Dealer group seeks Form ADV revamp

BDA wants the filing to more easily pair up broker-dealers and advisers 

The Bond Dealers of America (BDA) wants a key regulatory filing to play a more effective role as matchmaker between broker-dealers and investment advisers (IAs).

The industry group on December 19 filed a petition urging the SEC to revamp Form ADV to both simplify certain reporting elements and add new information. ‘With over 14,000 registered [IAs], it is a challenge for broker-dealers to successfully identify [IAs] with which the dealer and the adviser could form a mutually beneficial trading relationship,’ Mike Nicholas, the group’s CEO, writes in the petition.

‘BDA believes that by making the recommended…dealers will be able to more efficiently provide liquidity to the fixed income marketplace and advisers will benefit from greater access to investment options and increased price competition, which will improve the ability of the adviser to achieve its investment goals.’

The first Form ADV amendment BDA proposes would harmonize the client and client-related asset under management (AUM) percentages in Item 5 (information about your advisory business), section D2 of the form with the percentage breakdowns in section D1.

At present, Item 5, section D1 has more detailed information on the percentage of who an IA’s clients are in contrast to the percentage of AUM attributable to each client type, Nicholas writes, recommending that the percentages used in section D2 be identical to D1.

‘A more detailed AUM-by-client breakdown would allow dealers and other market participants to have a more detailed understanding of the types of clients and assets the adviser holds,’ he writes. ‘This will allow dealer sales personnel to more efficiently provide investment services to the adviser.’

Also in regards to Section D2, Nicholas writes that IAs often input AUM attributable to credit unions in section (m) for ‘other.’ BDA believes it would be more valuable to report those assets under (c) so that all AUM attributable to financial institutions be reported in a single line item.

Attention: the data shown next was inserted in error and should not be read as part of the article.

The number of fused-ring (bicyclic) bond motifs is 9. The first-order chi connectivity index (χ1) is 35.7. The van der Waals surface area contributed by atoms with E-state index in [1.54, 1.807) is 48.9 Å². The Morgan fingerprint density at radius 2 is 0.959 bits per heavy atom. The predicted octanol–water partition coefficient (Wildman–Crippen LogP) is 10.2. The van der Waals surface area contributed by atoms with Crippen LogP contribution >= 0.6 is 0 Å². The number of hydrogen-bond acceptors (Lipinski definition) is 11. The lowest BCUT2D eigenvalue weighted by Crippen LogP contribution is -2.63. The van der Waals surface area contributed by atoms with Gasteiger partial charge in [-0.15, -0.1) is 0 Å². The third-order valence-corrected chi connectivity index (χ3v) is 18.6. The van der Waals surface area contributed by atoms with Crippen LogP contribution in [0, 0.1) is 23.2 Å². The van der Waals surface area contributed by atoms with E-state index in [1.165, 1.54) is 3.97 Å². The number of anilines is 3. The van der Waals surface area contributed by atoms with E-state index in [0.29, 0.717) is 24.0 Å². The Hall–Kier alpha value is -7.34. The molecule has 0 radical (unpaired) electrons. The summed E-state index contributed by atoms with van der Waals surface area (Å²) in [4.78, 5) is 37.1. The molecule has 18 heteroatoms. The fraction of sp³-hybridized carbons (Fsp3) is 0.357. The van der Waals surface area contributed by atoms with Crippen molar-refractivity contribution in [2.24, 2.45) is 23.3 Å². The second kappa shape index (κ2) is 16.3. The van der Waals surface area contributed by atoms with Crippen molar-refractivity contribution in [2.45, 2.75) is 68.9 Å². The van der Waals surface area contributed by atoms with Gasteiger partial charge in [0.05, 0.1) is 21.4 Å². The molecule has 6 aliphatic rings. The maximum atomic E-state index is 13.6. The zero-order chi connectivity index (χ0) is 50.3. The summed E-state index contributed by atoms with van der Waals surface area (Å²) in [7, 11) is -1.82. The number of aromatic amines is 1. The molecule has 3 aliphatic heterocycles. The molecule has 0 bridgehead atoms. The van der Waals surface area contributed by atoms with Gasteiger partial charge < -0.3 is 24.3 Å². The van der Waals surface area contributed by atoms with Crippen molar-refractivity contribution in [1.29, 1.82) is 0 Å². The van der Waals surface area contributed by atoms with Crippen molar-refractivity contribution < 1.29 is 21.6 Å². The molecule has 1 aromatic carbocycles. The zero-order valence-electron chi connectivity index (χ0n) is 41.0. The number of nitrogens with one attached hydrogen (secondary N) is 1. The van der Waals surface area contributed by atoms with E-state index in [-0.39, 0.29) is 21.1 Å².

In addition, the group recommends adding a new section F3 to Item 5 that would insert a percentage breakdown of adviser AUM by asset type. While it is important to have the total value of AUM reported in section F, BDA believes that adding a section that shows the types of assets held would be valuable, Nicholas writes.  

‘If an asset-specific percentage breakdown is made available, the value of the Form ADV disclosures will increase,’ he says. ‘A dealer would be able to understand the adviser’s clients, the percentage of assets attributable to different client types and the types of holdings the adviser owns. This would allow dealers to provide better client support and provide liquidity for the specific asset types the adviser typically holds.’

A series of other changes to Form ADV went into effect at the end of October. SEC officials write in the rule filing that the amendments are intended to:

  • Give additional information regarding advisers, including information about their separately managed account business
  • Incorporate a method for private fund adviser entities operating a single advisory business to register using a single Form ADV
  • Make clarifying, technical and other amendments to certain Form ADV items and instructions. 

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